After reading an article on food wastage, former hedge fund manager Jenny Dawson wanted to create a business that would help ease the problem.
“There’s enough food and resources to feed the world, yet we eat only a third of what we produce,” she says. “With one billion people going hungry, I really wanted to draw awareness to it.”
Inspired, she cycled to London’s New Covent Garden Market at 4am to find out the extent of the surplus of perishable goods. And, leaving with plenty of perfectly good fruit and vegetables that would otherwise have been discarded, she considered what she could do with it all.
“I thought ‘well, let’s start with chutney’; it’s a natural way of preserving and has a long shelf life,” she says. Dawson’s premium food brand Rubies in the Rubble was born in 2011. She called cafés and community centres in search of kitchens that were underused at evenings and weekends. “I also asked hotels and cafés to donate jam jars, and for the labels we used cut-off material from fashion houses so that everything was recycled,” she says.
The first few jars were sold in London, at Cabbages and Frocks market in Marylebone and then at Borough Market. A two-minute video was also created to send out to potential retailers.
“It’s a good way to share and tell your story so they can understand what you’re doing and allow them to visualise it,” she says. While looking for funding, Rubies in the Rubble came across the Ben & Jerry’s Join Our Core awards.
“A member of the team said ‘I’m entering us for this, as the first 100 to sign up get a free year’s supply of ice cream’,” she says. “However, the application process actually forced us to make a business plan and think about what we were representing and how to present things, so it was really useful.”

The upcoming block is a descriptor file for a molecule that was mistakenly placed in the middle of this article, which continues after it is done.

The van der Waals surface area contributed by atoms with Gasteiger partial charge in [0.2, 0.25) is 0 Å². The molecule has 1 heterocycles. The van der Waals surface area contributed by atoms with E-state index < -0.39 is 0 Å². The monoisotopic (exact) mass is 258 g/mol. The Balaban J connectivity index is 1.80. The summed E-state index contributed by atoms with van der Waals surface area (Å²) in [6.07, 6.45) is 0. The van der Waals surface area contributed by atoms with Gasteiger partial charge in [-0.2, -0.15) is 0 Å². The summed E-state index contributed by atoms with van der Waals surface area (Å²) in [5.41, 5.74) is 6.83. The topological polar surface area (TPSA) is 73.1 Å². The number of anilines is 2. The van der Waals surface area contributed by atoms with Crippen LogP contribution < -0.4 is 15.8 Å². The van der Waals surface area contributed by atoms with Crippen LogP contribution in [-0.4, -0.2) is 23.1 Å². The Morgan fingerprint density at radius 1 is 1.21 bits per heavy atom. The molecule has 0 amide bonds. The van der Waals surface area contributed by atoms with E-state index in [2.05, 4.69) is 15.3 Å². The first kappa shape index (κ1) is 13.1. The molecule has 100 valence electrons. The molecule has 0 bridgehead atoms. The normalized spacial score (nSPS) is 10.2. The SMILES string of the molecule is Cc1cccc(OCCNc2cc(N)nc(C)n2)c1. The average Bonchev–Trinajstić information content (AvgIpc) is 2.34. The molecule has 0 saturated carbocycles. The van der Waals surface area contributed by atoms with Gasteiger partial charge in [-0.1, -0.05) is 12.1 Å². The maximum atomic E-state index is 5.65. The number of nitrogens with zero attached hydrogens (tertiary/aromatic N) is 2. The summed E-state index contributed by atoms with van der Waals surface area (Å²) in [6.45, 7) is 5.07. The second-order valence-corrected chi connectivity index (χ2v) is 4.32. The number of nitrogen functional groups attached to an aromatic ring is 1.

The hard work paid off as Rubies in the Rubble won the Ben & Jerry’s Sustainable Business award in 2012. Business started to grow, and in summer 2013 the company received its largest order after placing an advert in the Daily Mail.
“We were excited, but it ended up being a hoax order,” she says. “It was worth about £9,000 and we weren’t paid for it.”
Eventually the company got its money, but it was a tough time. “Feeling that we were in demand, but then to find out it was a scam was hard,” she says. Despite the setback the firm has grown steadily and now has an annual turnover of £200,000. Dawson was a finalist at last year’s NatWest everywoman Awards and her products are now stocked in Harvey Nichols, Selfridges, Fortnum and Mason and around 250 delicatessens in London.
“We’ve outsourced our production to a manufacturer in Devon, so it’s just my business partner, Alicia Lawson, and I running everything,” she says.
As well as delving into new products created with the same ethos, Dawson has hopes of developing an advocacy brand that can help with education on food waste, while also becoming international.
“I’d love to use fruit and vegetables from all around the world in different areas where they might have odd-shaped or ugly fruit that can still be great produce,” she says. “I’d love us to become a brand that makes a difference.”
Who? The Queen is a huge inspiration to me. She’s worked into her eighties and always been so incredibly loyal and a very thoughtful person.
Media I use Twitter a lot but nothing can beat reading a good book. Best book I recently read Paul Gallico’s The Snow Goose, which was a lovely, quick read and beautifully written.
Favourite place Scotland. It’s home, as my parents live on the south-west coast and it’s where I was brought up. It’s probably the one place I feel completely free, and creative and wild.
I can’t live without… Oranges. I love oranges! Relax For me, relaxing is seeing friends. I get a lot of energy from being around them.
Brand The fashion house Beulah. They have beautiful dresses and I really admire what they stand for [raising awareness of human trafficking and the sex trade].